[0066] The steel pipe according to another preferred aspect of the present disclosure may be manufactured by using the hot-rolled steel sheet of the present disclosure described above, and may have the alloy composition of the hot-rolled steel sheet of the present disclosure described above, and a microstructure comprising, by volume, 7 to 60% of ferrite and 40 to 93% of pearlite. When a fraction of ferrite is less than 7%, an area fraction of pearlite may be too high, and it may be difficult to secure roundness due to difficulty in reducing diameter by cold drawing of the steel pipe. When a fraction of ferrite exceeds 60%, a spherical Fe3C phase may grow non-uniformly due to application of a high annealing temperature. In this case, it may act as a crack site that may be propagated to the crack along an interface of the non-uniform coarse Fe3C phases in a reducing diameter process by subsequent cold drawing. Therefore, a fraction of ferrite may be 7 to 60%, and preferably 20 to 60%.

[0067] A method of manufacturing a steel pipe according to another preferred aspect of the present disclosure may be a method of manufacturing a steel pipe using a hot-rolled steel sheet prepared according to the above-described method for manufacturing a hot-rolled steel sheet of the present disclosure, and may include welding the hot-rolled steel sheet manufactured according to the above method to obtain a steel pipe; and annealing the steel pipe.

Preparation of Steel Pipe



[0068] The hot-rolled steel sheet manufactured according to the method for manufacturing a hot-rolled steel sheet of the present disclosure described above may be welded to obtain a steel pipe.

[0069] The hot-rolled steel sheet or hot-rolled pickled steel sheet may be used to prepare a steel pipe, for example, by an electrical resistance welding process or the like.

Annealing of Steel Pipe



[0070] The steel pipe obtained by making the above-mentioned pipe may be heat-treated by annealing.

[0071] The present disclosure may further include drawing the annealed steel pipe. The steel pipe may be Cold drawn to reduce a diameter of the steel pipe. The drawing process may be a cold drawing process.

[0072] In the present disclosure, the hot-rolled steel sheet or hot-rolled pickled steel sheet may be manufactured by using a conventional cold forming process including a forming process, an anneal heating process, and a cold drawing process, for example, by an electrical resistance welding process or the like to prepare a small-diameter steel pipe.

[0073] The annealing of the steel pipe may be performed for 3 to 60 minutes at a temperature within a range of Ac1 - 50°C to Ac3 + 150°C. The annealing may include a furnace cooling process and an air cooling process.

[0074] Hereinafter, a member and a method of manufacturing the same according to another preferred aspect of the present disclosure will be described.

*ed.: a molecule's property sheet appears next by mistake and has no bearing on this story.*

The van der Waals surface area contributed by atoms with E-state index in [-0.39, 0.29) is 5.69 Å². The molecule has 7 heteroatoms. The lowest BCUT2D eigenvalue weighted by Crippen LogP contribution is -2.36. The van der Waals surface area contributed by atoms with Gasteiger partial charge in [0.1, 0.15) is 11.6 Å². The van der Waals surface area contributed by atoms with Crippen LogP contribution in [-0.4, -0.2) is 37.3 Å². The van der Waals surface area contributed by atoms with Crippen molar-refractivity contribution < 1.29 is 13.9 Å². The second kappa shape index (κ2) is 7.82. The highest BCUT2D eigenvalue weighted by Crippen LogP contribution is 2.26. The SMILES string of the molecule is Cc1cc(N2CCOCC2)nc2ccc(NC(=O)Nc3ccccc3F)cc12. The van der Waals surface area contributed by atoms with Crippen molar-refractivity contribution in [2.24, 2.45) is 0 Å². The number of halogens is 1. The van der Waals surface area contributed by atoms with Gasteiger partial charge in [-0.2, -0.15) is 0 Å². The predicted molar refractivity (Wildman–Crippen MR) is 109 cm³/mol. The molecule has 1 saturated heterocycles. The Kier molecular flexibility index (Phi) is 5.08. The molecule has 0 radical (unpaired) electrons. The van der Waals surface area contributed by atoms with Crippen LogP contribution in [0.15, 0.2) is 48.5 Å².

[0075] A member according to another preferred aspect of the present disclosure may be manufactured by using the steel pipe of the present disclosure as described above, and may have the alloy composition of the steel pipe of the present disclosure described above, and a microstructure including, by volume, 90% or more of one or two of martensite and tempered martensite, and 10% or less retained austenite.

[0076] When a fraction of martensite and tempered martensite is less than 90%, there is a problem that it may be difficult to secure a yield strength of 1400 MPa or more or a tensile strength of 1800 MPa or more to be targeted. When the content of the retained austenite exceeds 10%, it may act as a fatigue crack site to deteriorate fatigue durability.

[0077] The member according to the present disclosure may have a tensile strength x elongation value of 20,000 MPa% or more, excellent resistance to hydrogen penetration from an external source, such as a corrosive environment, and ultra-high-strength after heat treatment.

[0078] The member may have a yield strength of 1400 MPa or more and a tensile strength of 1800 MPa or more.

[0079] A method of manufacturing a member according to another preferred aspect of the present disclosure may include annealing and drawing the steel pipe obtained according to the method for manufacturing a steel pipe of the present disclosure; hot-forming the drawn steel pipe to obtain a member; and quenching or quenching and tempering the member.

Preparation of Member



[0080] The drawn steel pipe as described above may be hot-formed to obtain a member.

[0081] The member may be obtained, for example, by heating a steel pipe having a specific length to a temperature within a range of 900 to 980°C, maintaining isothermally within 60 to 1000 seconds, extracting the heated steel pipe, and hot-forming the extracted steel pipe using a mold or the like.

[0082] The heating the steel pipe to a temperature within a range of 900 to 980°C may be to austenitize a microstructure of a steel pipe component and to make the component uniform. When the heating temperature within a range of the steel pipe is less than 900°C, a temperature largely decreases during hot-rolling and quenching heat treatment, and ferrite may be formed on a surface of the steel pipe, to be difficult to secure sufficient strength after heat treatment. When the heating temperature within a range of the steel pipe exceeds 980°C, a size of an austenitic grain of the steel pipe may increase, or decarburization may occur on inner/outer walls of the steel pipe, to deteriorate fatigue strength of a final component. Moreover, when heated above the above temperature range, it may be difficult to secure target strength after heat treatment of the final component. Therefore, it is desired to limit the heating temperature within a range of the steel pipe to a temperature within a range of 900 to 980°C.